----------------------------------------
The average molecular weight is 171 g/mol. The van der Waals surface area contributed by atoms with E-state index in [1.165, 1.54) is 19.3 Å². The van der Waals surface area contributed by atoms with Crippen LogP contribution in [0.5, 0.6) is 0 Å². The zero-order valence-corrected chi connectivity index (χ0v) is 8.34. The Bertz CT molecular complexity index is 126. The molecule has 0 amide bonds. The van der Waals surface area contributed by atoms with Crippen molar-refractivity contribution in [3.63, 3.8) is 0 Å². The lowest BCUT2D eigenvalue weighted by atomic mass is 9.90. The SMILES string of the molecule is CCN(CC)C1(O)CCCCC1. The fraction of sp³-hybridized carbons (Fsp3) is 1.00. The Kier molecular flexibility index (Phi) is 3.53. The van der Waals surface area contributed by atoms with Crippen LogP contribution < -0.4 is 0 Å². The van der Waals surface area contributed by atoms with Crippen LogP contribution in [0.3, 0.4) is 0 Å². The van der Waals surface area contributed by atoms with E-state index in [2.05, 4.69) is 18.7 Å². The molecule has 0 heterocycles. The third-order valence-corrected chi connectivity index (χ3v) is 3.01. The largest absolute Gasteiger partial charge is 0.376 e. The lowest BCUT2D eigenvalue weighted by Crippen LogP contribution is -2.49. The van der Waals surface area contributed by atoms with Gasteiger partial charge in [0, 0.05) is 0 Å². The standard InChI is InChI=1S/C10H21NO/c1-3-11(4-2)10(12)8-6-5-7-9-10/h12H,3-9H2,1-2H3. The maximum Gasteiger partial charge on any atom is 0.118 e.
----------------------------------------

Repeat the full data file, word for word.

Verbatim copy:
The average molecular weight is 171 g/mol. The van der Waals surface area contributed by atoms with E-state index in [1.165, 1.54) is 19.3 Å². The van der Waals surface area contributed by atoms with Crippen LogP contribution in [0.5, 0.6) is 0 Å². The zero-order valence-corrected chi connectivity index (χ0v) is 8.34. The Bertz CT molecular complexity index is 126. The molecule has 0 amide bonds. The van der Waals surface area contributed by atoms with Crippen molar-refractivity contribution in [3.63, 3.8) is 0 Å². The lowest BCUT2D eigenvalue weighted by atomic mass is 9.90. The SMILES string of the molecule is CCN(CC)C1(O)CCCCC1. The fraction of sp³-hybridized carbons (Fsp3) is 1.00. The Kier molecular flexibility index (Phi) is 3.53. The van der Waals surface area contributed by atoms with Crippen LogP contribution < -0.4 is 0 Å². The van der Waals surface area contributed by atoms with Crippen LogP contribution in [0.3, 0.4) is 0 Å². The van der Waals surface area contributed by atoms with E-state index in [2.05, 4.69) is 18.7 Å². The molecule has 0 heterocycles. The third-order valence-corrected chi connectivity index (χ3v) is 3.01. The largest absolute Gasteiger partial charge is 0.376 e. The lowest BCUT2D eigenvalue weighted by Crippen LogP contribution is -2.49. The van der Waals surface area contributed by atoms with Gasteiger partial charge in [0, 0.05) is 0 Å². The standard InChI is InChI=1S/C10H21NO/c1-3-11(4-2)10(12)8-6-5-7-9-10/h12H,3-9H2,1-2H3. The maximum Gasteiger partial charge on any atom is 0.118 e.